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Report: Some Cardinals Regret Their Decision to Vote for Pope Francis and Urge Resignation

On the one hand I'm certain that some cardinals regret their decision. On the other, I don't think there's any chance at all that Pope Francis will resign. Like zero.

There's a lot of concern out there in Catholic world. I've never seen it so acrimonious. I call it that high falutin' word because it's a fancy way of saying bitter and ugly.

So check out the report. Like I said, I don't think it's reporting something that's going to happen. But I do pass it on as a sign of how nasty things are right now.

CNS is reporting this:

According to a report in The London Times and best selling Catholic author and journalist Antonio Socci, about 12 cardinals who have supported Pope Francis since his election in March 2013 now fear that his controversial reforms may cause a schism in the Church, and so they hope to pressure the Pope to resign. 

"A large part of the cardinals who voted for him is very worried and the curia ... that organized his election and has accompanied him thus far, without ever disassociating itself from him, is cultivationg the idea of a moral suasion to convince him to retire," reported Socci in the Italian newspaper Libero, as quoted in The London Times of March 2.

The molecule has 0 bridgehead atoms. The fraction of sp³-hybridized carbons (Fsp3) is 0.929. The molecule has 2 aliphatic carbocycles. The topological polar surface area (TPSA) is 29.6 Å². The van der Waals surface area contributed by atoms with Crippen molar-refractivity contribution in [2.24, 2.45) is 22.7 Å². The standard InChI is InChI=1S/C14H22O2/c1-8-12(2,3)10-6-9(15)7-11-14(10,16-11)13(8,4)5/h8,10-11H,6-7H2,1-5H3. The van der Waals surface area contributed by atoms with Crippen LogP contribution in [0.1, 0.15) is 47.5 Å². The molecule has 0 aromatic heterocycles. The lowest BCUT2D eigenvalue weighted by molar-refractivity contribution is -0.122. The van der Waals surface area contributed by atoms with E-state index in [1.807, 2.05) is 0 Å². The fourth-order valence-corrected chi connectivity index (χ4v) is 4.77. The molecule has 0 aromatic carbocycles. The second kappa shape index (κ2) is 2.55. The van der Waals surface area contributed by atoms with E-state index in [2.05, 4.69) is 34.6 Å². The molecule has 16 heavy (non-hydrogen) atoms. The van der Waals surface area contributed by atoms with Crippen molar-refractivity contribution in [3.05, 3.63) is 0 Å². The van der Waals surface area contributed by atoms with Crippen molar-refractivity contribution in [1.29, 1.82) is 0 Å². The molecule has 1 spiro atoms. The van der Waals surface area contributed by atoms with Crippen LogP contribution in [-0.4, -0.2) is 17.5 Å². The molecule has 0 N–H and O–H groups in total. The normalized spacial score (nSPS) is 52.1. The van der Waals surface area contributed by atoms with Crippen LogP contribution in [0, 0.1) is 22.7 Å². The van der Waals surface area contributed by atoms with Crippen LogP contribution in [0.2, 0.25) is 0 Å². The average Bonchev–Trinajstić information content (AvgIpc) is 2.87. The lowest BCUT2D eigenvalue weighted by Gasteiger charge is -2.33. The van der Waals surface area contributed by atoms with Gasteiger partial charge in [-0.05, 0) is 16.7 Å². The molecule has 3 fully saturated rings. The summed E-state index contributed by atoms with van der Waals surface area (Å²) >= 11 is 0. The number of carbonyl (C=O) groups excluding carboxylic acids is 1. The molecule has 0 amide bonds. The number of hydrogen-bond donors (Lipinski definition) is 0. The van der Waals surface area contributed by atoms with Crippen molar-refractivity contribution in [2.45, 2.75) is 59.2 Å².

The cardinals who want Pope Francis to resign are among the liberal prelates who backed Jorge Bergoglio (Pope Francis) four years ago, said Socci, and they would like to replace him with Cardinal Pietro Parolin, the Vatican secretary of state. 

“Four years after Benedict XVI’s renunciation and Bergoglio’s arrival on the scene, the situation of the Catholic church has become explosive, perhaps really on the edge of a schism, which could be even more disastrous than Luther’s [who is today being rehabilitated by the Bergoglio church],” said Socci. 

He added, “The cardinals are worried that the church could be shattered as an institution," because of the major division now between the liberals and the traditionalists in the Church. "There are many indirect ways in which the pressure [to resign] might be exerted," said Socci. 

The London Times quoted a Vatican expert as saying, “A good number of the majority that voted for Bergoglio in 2013 have come to regret their decision, but I don’t think it’s plausible that members of the hierarchy will pressure the Pope to resign."



*subhead*Acrimony.*subhead*

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